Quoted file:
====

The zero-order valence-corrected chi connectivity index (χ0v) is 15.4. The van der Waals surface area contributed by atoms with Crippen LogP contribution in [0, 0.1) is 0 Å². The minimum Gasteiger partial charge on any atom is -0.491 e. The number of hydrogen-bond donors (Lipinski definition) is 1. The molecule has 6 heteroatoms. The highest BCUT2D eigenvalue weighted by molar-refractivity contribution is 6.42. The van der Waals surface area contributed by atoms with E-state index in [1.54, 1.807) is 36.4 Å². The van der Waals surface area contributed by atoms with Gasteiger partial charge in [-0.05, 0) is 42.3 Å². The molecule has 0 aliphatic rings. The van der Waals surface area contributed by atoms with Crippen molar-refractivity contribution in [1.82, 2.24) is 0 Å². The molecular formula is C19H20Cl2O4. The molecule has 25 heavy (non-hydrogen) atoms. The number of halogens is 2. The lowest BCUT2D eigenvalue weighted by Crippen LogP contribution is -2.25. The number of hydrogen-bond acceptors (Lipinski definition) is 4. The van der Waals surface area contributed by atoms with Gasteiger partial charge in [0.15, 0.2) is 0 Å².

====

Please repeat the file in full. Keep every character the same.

The zero-order valence-corrected chi connectivity index (χ0v) is 15.4. The van der Waals surface area contributed by atoms with Crippen LogP contribution in [0, 0.1) is 0 Å². The minimum Gasteiger partial charge on any atom is -0.491 e. The number of hydrogen-bond donors (Lipinski definition) is 1. The molecule has 6 heteroatoms. The highest BCUT2D eigenvalue weighted by molar-refractivity contribution is 6.42. The van der Waals surface area contributed by atoms with E-state index in [1.54, 1.807) is 36.4 Å². The van der Waals surface area contributed by atoms with Gasteiger partial charge in [-0.05, 0) is 42.3 Å². The molecule has 0 aliphatic rings. The van der Waals surface area contributed by atoms with Crippen molar-refractivity contribution in [1.82, 2.24) is 0 Å². The molecular formula is C19H20Cl2O4. The molecule has 25 heavy (non-hydrogen) atoms. The number of halogens is 2. The lowest BCUT2D eigenvalue weighted by Crippen LogP contribution is -2.25. The number of hydrogen-bond acceptors (Lipinski definition) is 4. The van der Waals surface area contributed by atoms with Gasteiger partial charge in [0.15, 0.2) is 0 Å².